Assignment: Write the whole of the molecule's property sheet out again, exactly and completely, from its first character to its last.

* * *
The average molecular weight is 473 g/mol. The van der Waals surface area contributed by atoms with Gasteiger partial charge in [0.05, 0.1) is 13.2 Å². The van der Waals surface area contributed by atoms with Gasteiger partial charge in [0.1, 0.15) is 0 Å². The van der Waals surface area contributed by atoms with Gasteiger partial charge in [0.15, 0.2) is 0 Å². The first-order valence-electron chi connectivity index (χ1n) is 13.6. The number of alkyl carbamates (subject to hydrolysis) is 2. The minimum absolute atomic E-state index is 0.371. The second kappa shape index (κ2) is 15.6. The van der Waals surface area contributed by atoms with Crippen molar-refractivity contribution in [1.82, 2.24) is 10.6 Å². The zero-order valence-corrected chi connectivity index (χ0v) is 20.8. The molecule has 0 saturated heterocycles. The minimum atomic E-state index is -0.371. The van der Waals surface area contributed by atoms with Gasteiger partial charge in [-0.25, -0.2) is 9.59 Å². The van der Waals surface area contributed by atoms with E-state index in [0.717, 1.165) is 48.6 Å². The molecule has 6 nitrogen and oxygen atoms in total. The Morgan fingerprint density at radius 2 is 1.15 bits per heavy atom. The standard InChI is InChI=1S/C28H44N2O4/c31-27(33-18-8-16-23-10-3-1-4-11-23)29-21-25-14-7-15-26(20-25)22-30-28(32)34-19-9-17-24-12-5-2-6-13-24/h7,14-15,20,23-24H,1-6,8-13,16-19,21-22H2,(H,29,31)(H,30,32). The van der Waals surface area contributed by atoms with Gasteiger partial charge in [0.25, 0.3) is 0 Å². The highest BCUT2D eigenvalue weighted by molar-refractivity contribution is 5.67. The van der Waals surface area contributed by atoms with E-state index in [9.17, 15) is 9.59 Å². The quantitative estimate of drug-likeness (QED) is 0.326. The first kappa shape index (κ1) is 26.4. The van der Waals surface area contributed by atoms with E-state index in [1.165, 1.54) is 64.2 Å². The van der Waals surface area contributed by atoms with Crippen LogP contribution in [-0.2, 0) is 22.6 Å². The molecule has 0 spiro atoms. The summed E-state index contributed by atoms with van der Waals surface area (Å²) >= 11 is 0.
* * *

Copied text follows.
The average molecular weight is 473 g/mol. The van der Waals surface area contributed by atoms with Gasteiger partial charge in [0.05, 0.1) is 13.2 Å². The van der Waals surface area contributed by atoms with Gasteiger partial charge in [0.1, 0.15) is 0 Å². The van der Waals surface area contributed by atoms with Gasteiger partial charge in [0.15, 0.2) is 0 Å². The first-order valence-electron chi connectivity index (χ1n) is 13.6. The number of alkyl carbamates (subject to hydrolysis) is 2. The minimum absolute atomic E-state index is 0.371. The second kappa shape index (κ2) is 15.6. The van der Waals surface area contributed by atoms with Crippen molar-refractivity contribution in [1.82, 2.24) is 10.6 Å². The zero-order valence-corrected chi connectivity index (χ0v) is 20.8. The molecule has 0 saturated heterocycles. The minimum atomic E-state index is -0.371. The van der Waals surface area contributed by atoms with Gasteiger partial charge in [-0.25, -0.2) is 9.59 Å². The van der Waals surface area contributed by atoms with E-state index in [0.717, 1.165) is 48.6 Å². The molecule has 6 nitrogen and oxygen atoms in total. The Morgan fingerprint density at radius 2 is 1.15 bits per heavy atom. The standard InChI is InChI=1S/C28H44N2O4/c31-27(33-18-8-16-23-10-3-1-4-11-23)29-21-25-14-7-15-26(20-25)22-30-28(32)34-19-9-17-24-12-5-2-6-13-24/h7,14-15,20,23-24H,1-6,8-13,16-19,21-22H2,(H,29,31)(H,30,32). The van der Waals surface area contributed by atoms with Gasteiger partial charge in [0.25, 0.3) is 0 Å². The highest BCUT2D eigenvalue weighted by molar-refractivity contribution is 5.67. The van der Waals surface area contributed by atoms with E-state index in [9.17, 15) is 9.59 Å². The quantitative estimate of drug-likeness (QED) is 0.326. The first kappa shape index (κ1) is 26.4. The van der Waals surface area contributed by atoms with E-state index in [1.165, 1.54) is 64.2 Å². The van der Waals surface area contributed by atoms with Crippen LogP contribution in [-0.2, 0) is 22.6 Å². The molecule has 0 spiro atoms. The summed E-state index contributed by atoms with van der Waals surface area (Å²) >= 11 is 0.